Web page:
Rabies is a deadly disease caused by a virus that attacks the nervous system. It kills almost any mammal or human that gets sick from it. The rabies virus is mainly in the saliva and brain of rabid animals. It can be transmitted through a bite or by getting saliva or brain tissue in a wound or in the eye or mouth.
What You Can Do to Help Control Rabies:
- Have your veterinarian vaccinate your dogs, cats, ferrets, and selected livestock. Keep the vaccinations up-to-date.
- If your pet is attacked or bitten by a wild animal, report it to the local health or animal control authorities. Be sure your vaccinated dog, cat, or ferret receives a booster vaccination.
- Limit the possibility of exposure by keeping your animals on your property. Don’t let pets roam free.
- Do not leave garbage or pet food outside. It may attract wild or stray animals.
- Do not keep wild animals as pets. Enjoy all wild animals from a distance, even if they seem friendly. A rabid animal sometimes acts tame. If you see an animal acting strangely, report it to your local animal control department and do not go near it yourself.
- For more information, contact your local health department.
If You Have Been Bitten:
Don’t panic…but don’t ignore the bite, either. Wash the wound thoroughly with soap and lots of water. Washing thoroughly will greatly lessen the chance of infection. Give first aid as you would for any wound. If possible, capture the animal under a large box or can, or at least identify it before it runs away. Don’t try to pick the animal up. Call an animal control or law enforcement officer to come get it. It’s critically important that you notify your family doctor immediately and explain how you got the bite. Your doctor will want to know if the animal has been captured. If necessary, your doctor will give the anti-rabies treatment recommended by the United States Public Health Service. Your doctor will also treat you for other possible infections that could be caused from the bite. Report the bite to the local health department.
- Dog Cat Ferret Exposed
- Livestock Exposed
- Domestic Animal Exposed to Wildlife
- Commonly Asked Questions about Rabies for Animal Healthcare Personnel in Virginia
- Human Rabies Vaccination and Titer Monitoring Basics for Animal Health Professionals
- Human Exposed to Domestic Animal or Livestock
These documents are meant to provide quick reference for animal healthcare providers in regard to common rabies exposure issues. More detail about rabies and rabies exposures can be found in the Virginia Guidelines for Rabies Prevention and Control. In addition, further information can be obtained from your local health department. A directory of local health departments can be found at https://www.vdh.virginia.gov/local-health-districts.
These documents are meant to provide quick reference for human healthcare providers in regard to common rabies exposure issues. More detail about rabies and rabies exposures can be found in the Virginia Guidelines for Rabies Prevention and Control. In addition, further information can be obtained from your local health department. A directory of local health departments can be found at https://www.vdh.virginia.gov/local-health-districts.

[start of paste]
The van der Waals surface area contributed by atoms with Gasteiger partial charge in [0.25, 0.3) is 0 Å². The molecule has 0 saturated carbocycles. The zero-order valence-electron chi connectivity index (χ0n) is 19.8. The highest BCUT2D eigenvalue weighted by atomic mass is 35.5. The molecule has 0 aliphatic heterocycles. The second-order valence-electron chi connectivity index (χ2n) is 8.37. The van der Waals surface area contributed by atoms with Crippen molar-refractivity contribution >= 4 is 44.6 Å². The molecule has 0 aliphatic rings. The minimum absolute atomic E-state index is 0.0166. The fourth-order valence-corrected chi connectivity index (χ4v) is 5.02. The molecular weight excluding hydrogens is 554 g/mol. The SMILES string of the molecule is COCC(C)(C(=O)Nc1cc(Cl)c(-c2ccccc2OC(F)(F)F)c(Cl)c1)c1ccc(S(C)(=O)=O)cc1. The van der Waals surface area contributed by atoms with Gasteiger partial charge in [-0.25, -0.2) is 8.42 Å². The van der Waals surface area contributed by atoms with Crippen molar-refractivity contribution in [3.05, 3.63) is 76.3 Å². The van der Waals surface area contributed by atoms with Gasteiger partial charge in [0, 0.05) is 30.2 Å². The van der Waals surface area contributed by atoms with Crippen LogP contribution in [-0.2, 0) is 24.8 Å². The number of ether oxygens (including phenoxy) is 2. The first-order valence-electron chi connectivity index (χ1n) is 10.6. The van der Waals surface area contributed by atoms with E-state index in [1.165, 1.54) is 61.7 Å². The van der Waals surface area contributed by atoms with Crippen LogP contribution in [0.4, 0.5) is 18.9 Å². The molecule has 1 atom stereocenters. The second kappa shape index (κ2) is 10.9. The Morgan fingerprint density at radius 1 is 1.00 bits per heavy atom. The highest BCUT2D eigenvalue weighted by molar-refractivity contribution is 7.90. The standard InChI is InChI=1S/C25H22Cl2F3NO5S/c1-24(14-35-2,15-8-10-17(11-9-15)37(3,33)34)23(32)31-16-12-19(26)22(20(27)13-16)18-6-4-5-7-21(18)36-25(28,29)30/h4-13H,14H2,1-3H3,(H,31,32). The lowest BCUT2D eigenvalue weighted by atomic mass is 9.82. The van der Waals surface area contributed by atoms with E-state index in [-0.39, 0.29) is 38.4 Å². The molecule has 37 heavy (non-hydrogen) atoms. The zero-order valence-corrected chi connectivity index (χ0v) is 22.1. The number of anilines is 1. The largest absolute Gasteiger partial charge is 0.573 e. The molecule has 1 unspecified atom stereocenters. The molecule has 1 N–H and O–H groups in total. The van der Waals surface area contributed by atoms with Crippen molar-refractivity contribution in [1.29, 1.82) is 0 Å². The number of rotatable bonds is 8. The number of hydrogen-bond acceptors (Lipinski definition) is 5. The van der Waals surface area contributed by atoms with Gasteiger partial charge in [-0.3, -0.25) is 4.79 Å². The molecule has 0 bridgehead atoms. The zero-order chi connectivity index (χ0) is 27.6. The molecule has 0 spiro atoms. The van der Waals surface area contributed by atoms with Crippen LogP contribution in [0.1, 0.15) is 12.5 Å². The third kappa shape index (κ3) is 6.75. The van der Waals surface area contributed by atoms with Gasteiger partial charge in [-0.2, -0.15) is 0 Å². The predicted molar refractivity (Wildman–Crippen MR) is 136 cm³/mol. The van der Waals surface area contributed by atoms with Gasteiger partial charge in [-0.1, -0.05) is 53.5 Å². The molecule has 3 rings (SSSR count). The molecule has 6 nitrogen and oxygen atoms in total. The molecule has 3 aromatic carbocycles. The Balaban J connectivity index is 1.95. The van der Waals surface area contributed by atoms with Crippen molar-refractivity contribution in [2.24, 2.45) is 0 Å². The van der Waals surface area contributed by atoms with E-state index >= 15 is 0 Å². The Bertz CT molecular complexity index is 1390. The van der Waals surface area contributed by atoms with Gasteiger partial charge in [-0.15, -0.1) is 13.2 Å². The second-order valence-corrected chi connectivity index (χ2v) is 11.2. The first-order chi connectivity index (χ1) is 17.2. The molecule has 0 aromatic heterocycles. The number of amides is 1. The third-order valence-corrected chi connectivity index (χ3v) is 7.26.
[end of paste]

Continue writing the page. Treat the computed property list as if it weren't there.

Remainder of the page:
Rabies vaccination clinics may be offered outside of a registered veterinary establishment if the requirements found in § 3.2-6521 of the Code of Virginia are met which includes approval by the appropriate local health department and governing body. More about what veterinarians in Virginia should know about rabies clinics can be found in the guidance document 150-12 “Administration of rabies vaccinations, revised December 16, 2016” available on the Virginia Board of Veterinary Medicine’s Guidance Documents page at https://www.dhp.virginia.gov/vet/vet_guidelines.htm. While rabies clinics held in a licensed veterinary facility do not require local government approval, veterinarians who offer low cost rabies vaccinations through their hospitals on a routine or periodic basis are encouraged to contact their local health department to share the details of this service. Questions about rabies clinics in your community should be directed to your local health department. A directory of local health departments is available at https://www.vdh.virginia.gov/local-health-districts.
Virginia’s rabies regulations can be found at http://law.lis.virginia.gov/admincode/title12/agency5/chapter105. These regulations, in part, provide for an exemption to rabies vaccinations for dogs and cats “if a vaccination would likely endanger the animal’s life due to a previously diagnosed disease or other previously documented medical considerations as documented by a licensed veterinarian.” A guidance document has been developed to assist veterinarians with the process of rabies vaccine exemptions which discusses the language of the law associated with exemptions and examples of certain conditions for which an exemption may be appropriate. A standard application form has also been developed for this process. Veterinarians interested in applying for an exemption should discuss the process by which they can apply with their local health departments. Veterinarians are also encouraged to contact their local health departments to report exposures or if they have questions about any of the regulatory language. A directory of local health departments can be found at https://www.vdh.virginia.gov/local-health-districts.